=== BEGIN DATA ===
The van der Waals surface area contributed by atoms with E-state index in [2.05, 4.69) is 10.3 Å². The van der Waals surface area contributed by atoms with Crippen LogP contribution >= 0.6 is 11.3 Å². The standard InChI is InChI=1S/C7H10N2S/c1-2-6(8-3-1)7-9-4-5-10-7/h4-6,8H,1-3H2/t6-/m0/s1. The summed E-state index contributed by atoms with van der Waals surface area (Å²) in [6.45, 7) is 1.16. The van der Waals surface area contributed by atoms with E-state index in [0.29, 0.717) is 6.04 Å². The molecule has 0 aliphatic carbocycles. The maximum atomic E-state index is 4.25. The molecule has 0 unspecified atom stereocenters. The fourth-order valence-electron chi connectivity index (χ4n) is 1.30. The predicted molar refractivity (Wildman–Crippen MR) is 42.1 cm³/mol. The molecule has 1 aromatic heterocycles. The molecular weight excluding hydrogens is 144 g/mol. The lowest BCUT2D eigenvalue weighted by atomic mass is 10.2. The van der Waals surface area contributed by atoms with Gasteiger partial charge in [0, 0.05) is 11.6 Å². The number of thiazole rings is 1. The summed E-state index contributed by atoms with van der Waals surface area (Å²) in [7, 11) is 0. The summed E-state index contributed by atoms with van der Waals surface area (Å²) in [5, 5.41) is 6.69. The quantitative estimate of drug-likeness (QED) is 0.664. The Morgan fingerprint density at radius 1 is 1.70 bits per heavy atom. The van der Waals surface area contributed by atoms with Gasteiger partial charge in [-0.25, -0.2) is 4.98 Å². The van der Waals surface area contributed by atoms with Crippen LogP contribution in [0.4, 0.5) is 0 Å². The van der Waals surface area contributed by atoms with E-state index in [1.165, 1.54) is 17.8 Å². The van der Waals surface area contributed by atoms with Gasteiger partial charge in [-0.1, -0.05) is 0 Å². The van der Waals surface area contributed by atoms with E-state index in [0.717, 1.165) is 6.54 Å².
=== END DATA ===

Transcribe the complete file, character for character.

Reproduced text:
The van der Waals surface area contributed by atoms with E-state index in [2.05, 4.69) is 10.3 Å². The van der Waals surface area contributed by atoms with Crippen LogP contribution >= 0.6 is 11.3 Å². The standard InChI is InChI=1S/C7H10N2S/c1-2-6(8-3-1)7-9-4-5-10-7/h4-6,8H,1-3H2/t6-/m0/s1. The summed E-state index contributed by atoms with van der Waals surface area (Å²) in [6.45, 7) is 1.16. The van der Waals surface area contributed by atoms with E-state index in [0.29, 0.717) is 6.04 Å². The molecule has 0 aliphatic carbocycles. The maximum atomic E-state index is 4.25. The molecule has 0 unspecified atom stereocenters. The fourth-order valence-electron chi connectivity index (χ4n) is 1.30. The predicted molar refractivity (Wildman–Crippen MR) is 42.1 cm³/mol. The molecule has 1 aromatic heterocycles. The molecular weight excluding hydrogens is 144 g/mol. The lowest BCUT2D eigenvalue weighted by atomic mass is 10.2. The van der Waals surface area contributed by atoms with Gasteiger partial charge in [0, 0.05) is 11.6 Å². The number of thiazole rings is 1. The summed E-state index contributed by atoms with van der Waals surface area (Å²) in [7, 11) is 0. The summed E-state index contributed by atoms with van der Waals surface area (Å²) in [5, 5.41) is 6.69. The quantitative estimate of drug-likeness (QED) is 0.664. The Morgan fingerprint density at radius 1 is 1.70 bits per heavy atom. The van der Waals surface area contributed by atoms with Gasteiger partial charge in [-0.25, -0.2) is 4.98 Å². The van der Waals surface area contributed by atoms with Crippen LogP contribution in [0.4, 0.5) is 0 Å². The van der Waals surface area contributed by atoms with E-state index in [1.165, 1.54) is 17.8 Å². The van der Waals surface area contributed by atoms with Gasteiger partial charge in [-0.1, -0.05) is 0 Å². The van der Waals surface area contributed by atoms with E-state index in [0.717, 1.165) is 6.54 Å².